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William Eadie | Apr 24, 2014

Why I'm Speaking Out on Distracted Driving

Categories: CATA

I’ll be speaking with tenth graders at two Northeast Ohio high schools tomorrow (Shaker Heights High and Cleveland’s Martin Luther King, Jr. High School) regarding the dangers of distracted driving. This is part of the EndDD campaign supported by AAJ, Joel Feldman’s, and the Cleveland Academy of Trial Attorneys. I wanted to put out a few of the scary facts behind the need for these types of presentations.

Whether it is eating and drinking, applying makeup, programming a GPS, playing with the radio, or, most notably, reading or sending text messages, distractions kill. In the 4 seconds it takes on average to send a text, a car traveling at 50 mph travels the entire length of one football field. Try to imagine yourself driving blindfolded, across the entire length of a football field, at 50 miles per hour. Even on an empty field, you’d understand immediately this is potentially deadly. Now try it on a roadway, with traffic and pedestrians.

Despite all of the warnings that have come out—April is Distracted Driving Month—drivers spend about 11 percent of the time looking at something other than the road in front of them, according to a study done by The New England Journal of Medicine. The truth is that these activities cause manual, visual and cognitive distraction. Texting and driving is an activity that requires a significant amount of attention in all three categories, therefore making it the most dangerous of all of the distractions.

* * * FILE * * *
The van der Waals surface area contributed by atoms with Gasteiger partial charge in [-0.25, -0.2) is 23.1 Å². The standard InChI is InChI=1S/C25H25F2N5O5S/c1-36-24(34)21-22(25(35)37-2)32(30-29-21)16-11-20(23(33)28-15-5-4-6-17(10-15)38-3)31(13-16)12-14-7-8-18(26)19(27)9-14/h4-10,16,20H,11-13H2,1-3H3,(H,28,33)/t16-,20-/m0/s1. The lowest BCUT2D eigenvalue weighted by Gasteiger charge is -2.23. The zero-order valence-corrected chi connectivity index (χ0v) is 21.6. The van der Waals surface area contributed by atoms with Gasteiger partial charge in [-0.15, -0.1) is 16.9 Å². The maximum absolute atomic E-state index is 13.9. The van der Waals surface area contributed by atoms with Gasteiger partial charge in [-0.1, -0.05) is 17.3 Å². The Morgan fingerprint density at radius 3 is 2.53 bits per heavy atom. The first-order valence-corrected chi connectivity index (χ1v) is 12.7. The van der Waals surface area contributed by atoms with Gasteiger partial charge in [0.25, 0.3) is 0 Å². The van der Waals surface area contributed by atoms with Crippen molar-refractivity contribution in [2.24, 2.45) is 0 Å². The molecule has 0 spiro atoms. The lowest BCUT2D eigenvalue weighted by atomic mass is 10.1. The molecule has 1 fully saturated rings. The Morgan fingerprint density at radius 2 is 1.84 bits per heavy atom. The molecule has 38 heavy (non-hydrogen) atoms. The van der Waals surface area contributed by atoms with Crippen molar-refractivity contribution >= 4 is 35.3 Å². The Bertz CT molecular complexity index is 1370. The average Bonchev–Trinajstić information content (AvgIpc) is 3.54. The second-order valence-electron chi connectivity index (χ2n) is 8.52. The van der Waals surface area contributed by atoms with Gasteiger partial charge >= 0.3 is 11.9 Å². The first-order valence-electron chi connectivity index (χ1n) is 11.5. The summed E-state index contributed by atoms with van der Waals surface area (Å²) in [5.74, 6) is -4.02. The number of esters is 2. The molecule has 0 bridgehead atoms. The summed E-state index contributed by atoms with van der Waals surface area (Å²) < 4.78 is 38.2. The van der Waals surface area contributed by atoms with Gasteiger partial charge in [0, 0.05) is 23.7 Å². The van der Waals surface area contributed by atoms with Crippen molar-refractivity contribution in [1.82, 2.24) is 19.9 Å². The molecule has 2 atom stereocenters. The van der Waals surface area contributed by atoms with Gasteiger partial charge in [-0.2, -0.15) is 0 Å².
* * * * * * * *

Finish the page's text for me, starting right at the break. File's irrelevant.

According to

Talking on a cell phone while driving is as risky as driving with a blood alcohol level of 0.08. A person who is drunk driving with a 0.08 blood alcohol level is 4 times more likely to be involved in an accident. From that standpoint, talking on a cell phone is about the same as driving drunk, meaning when you are text messaging, the crash risk goes up to 8 times.

To put that in perspective for parents, consider that young drivers are at the greatest risk for distracted driving—the NHTSA says that in 2009, some 16 percent of teen drivers involved in a fatal crash were reported to have been distracted. As reported by EndDD, texting is even worse:

Researcher David Strayer of the University of Utah found that talking on a cell phone quadruples your risk of an accident, about the same as if you were driving drunk. That risk doubles again, to eight times normal, if you are texting.

It isn’t just a teenager issue, though. A 2012 study showed that teenagers whose parents show distracted driving behavior are more than twice as likely to drive distracted themselves. Check out this new PSA:

Do you think you are a safe driver, or a lucky one? We encourage everyone to step up and put an end to distracted driving; it can change your life and countless others.